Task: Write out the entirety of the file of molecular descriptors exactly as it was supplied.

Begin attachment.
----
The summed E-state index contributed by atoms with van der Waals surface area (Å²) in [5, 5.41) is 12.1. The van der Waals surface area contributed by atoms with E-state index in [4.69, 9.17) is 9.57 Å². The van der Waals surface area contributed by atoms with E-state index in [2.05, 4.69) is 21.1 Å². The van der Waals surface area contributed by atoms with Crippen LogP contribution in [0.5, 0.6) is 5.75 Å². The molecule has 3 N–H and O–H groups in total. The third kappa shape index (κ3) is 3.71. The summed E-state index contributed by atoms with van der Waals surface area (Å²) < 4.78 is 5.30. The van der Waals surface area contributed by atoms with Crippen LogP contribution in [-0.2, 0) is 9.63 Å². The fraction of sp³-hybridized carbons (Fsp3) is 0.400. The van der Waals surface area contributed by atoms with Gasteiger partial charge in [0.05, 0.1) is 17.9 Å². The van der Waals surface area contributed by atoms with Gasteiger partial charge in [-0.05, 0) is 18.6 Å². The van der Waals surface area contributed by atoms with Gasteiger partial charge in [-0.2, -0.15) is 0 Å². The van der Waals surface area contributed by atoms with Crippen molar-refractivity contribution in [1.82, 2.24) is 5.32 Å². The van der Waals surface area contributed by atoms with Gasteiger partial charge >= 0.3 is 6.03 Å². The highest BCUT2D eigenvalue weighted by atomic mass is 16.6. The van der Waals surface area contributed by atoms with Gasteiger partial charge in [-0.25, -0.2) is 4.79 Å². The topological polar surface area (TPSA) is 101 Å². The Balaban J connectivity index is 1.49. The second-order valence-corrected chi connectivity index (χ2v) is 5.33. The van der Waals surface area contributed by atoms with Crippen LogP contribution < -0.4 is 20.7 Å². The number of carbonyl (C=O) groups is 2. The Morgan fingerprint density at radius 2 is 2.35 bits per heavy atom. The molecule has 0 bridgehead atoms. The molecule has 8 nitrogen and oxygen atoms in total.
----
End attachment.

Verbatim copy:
The summed E-state index contributed by atoms with van der Waals surface area (Å²) in [5, 5.41) is 12.1. The van der Waals surface area contributed by atoms with E-state index in [4.69, 9.17) is 9.57 Å². The van der Waals surface area contributed by atoms with E-state index in [2.05, 4.69) is 21.1 Å². The van der Waals surface area contributed by atoms with Crippen LogP contribution in [0.5, 0.6) is 5.75 Å². The molecule has 3 N–H and O–H groups in total. The third kappa shape index (κ3) is 3.71. The summed E-state index contributed by atoms with van der Waals surface area (Å²) < 4.78 is 5.30. The van der Waals surface area contributed by atoms with Crippen LogP contribution in [-0.2, 0) is 9.63 Å². The fraction of sp³-hybridized carbons (Fsp3) is 0.400. The van der Waals surface area contributed by atoms with Gasteiger partial charge in [0.05, 0.1) is 17.9 Å². The van der Waals surface area contributed by atoms with Gasteiger partial charge in [-0.05, 0) is 18.6 Å². The van der Waals surface area contributed by atoms with Gasteiger partial charge in [-0.2, -0.15) is 0 Å². The van der Waals surface area contributed by atoms with Crippen molar-refractivity contribution in [1.82, 2.24) is 5.32 Å². The van der Waals surface area contributed by atoms with Gasteiger partial charge >= 0.3 is 6.03 Å². The highest BCUT2D eigenvalue weighted by atomic mass is 16.6. The van der Waals surface area contributed by atoms with Gasteiger partial charge in [-0.25, -0.2) is 4.79 Å². The topological polar surface area (TPSA) is 101 Å². The Balaban J connectivity index is 1.49. The second-order valence-corrected chi connectivity index (χ2v) is 5.33. The van der Waals surface area contributed by atoms with Crippen LogP contribution < -0.4 is 20.7 Å². The number of carbonyl (C=O) groups is 2. The Morgan fingerprint density at radius 2 is 2.35 bits per heavy atom. The molecule has 0 bridgehead atoms. The molecule has 8 nitrogen and oxygen atoms in total.